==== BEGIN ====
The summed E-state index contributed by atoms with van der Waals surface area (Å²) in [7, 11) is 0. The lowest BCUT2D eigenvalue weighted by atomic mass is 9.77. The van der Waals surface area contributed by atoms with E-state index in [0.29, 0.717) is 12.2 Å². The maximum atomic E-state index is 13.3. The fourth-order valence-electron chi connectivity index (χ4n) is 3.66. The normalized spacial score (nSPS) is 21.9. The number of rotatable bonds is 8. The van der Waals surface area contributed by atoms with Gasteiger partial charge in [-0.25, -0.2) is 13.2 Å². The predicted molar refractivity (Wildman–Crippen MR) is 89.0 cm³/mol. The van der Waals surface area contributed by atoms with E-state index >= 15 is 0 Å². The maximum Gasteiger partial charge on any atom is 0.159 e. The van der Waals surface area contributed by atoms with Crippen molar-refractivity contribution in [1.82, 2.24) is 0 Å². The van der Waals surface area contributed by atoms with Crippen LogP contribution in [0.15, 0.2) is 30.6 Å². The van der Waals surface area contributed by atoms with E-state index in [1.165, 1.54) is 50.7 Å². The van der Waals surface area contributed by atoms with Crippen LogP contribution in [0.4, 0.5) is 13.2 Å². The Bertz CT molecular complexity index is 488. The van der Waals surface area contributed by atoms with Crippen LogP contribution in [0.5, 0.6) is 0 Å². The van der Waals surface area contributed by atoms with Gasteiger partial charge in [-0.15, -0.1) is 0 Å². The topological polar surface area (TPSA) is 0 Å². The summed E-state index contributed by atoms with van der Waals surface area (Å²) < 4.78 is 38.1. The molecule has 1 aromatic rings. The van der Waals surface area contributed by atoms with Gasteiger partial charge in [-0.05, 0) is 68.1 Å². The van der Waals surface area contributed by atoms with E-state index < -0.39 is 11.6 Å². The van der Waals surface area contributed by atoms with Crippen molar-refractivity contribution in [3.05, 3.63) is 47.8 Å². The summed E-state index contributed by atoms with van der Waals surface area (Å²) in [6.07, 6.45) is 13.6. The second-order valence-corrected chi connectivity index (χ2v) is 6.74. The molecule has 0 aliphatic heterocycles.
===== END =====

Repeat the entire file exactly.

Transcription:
The summed E-state index contributed by atoms with van der Waals surface area (Å²) in [7, 11) is 0. The lowest BCUT2D eigenvalue weighted by atomic mass is 9.77. The van der Waals surface area contributed by atoms with E-state index in [0.29, 0.717) is 12.2 Å². The maximum atomic E-state index is 13.3. The fourth-order valence-electron chi connectivity index (χ4n) is 3.66. The normalized spacial score (nSPS) is 21.9. The number of rotatable bonds is 8. The van der Waals surface area contributed by atoms with Gasteiger partial charge in [-0.25, -0.2) is 13.2 Å². The predicted molar refractivity (Wildman–Crippen MR) is 89.0 cm³/mol. The van der Waals surface area contributed by atoms with E-state index >= 15 is 0 Å². The maximum Gasteiger partial charge on any atom is 0.159 e. The van der Waals surface area contributed by atoms with Crippen molar-refractivity contribution in [1.82, 2.24) is 0 Å². The van der Waals surface area contributed by atoms with Crippen LogP contribution in [0.15, 0.2) is 30.6 Å². The van der Waals surface area contributed by atoms with E-state index in [1.165, 1.54) is 50.7 Å². The van der Waals surface area contributed by atoms with Crippen LogP contribution in [0.4, 0.5) is 13.2 Å². The Bertz CT molecular complexity index is 488. The van der Waals surface area contributed by atoms with Crippen LogP contribution in [0.5, 0.6) is 0 Å². The van der Waals surface area contributed by atoms with Gasteiger partial charge in [-0.15, -0.1) is 0 Å². The topological polar surface area (TPSA) is 0 Å². The summed E-state index contributed by atoms with van der Waals surface area (Å²) < 4.78 is 38.1. The molecule has 1 aromatic rings. The van der Waals surface area contributed by atoms with Gasteiger partial charge in [-0.05, 0) is 68.1 Å². The van der Waals surface area contributed by atoms with E-state index < -0.39 is 11.6 Å². The van der Waals surface area contributed by atoms with Crippen molar-refractivity contribution in [3.05, 3.63) is 47.8 Å². The summed E-state index contributed by atoms with van der Waals surface area (Å²) in [6.07, 6.45) is 13.6. The second-order valence-corrected chi connectivity index (χ2v) is 6.74. The molecule has 0 aliphatic heterocycles.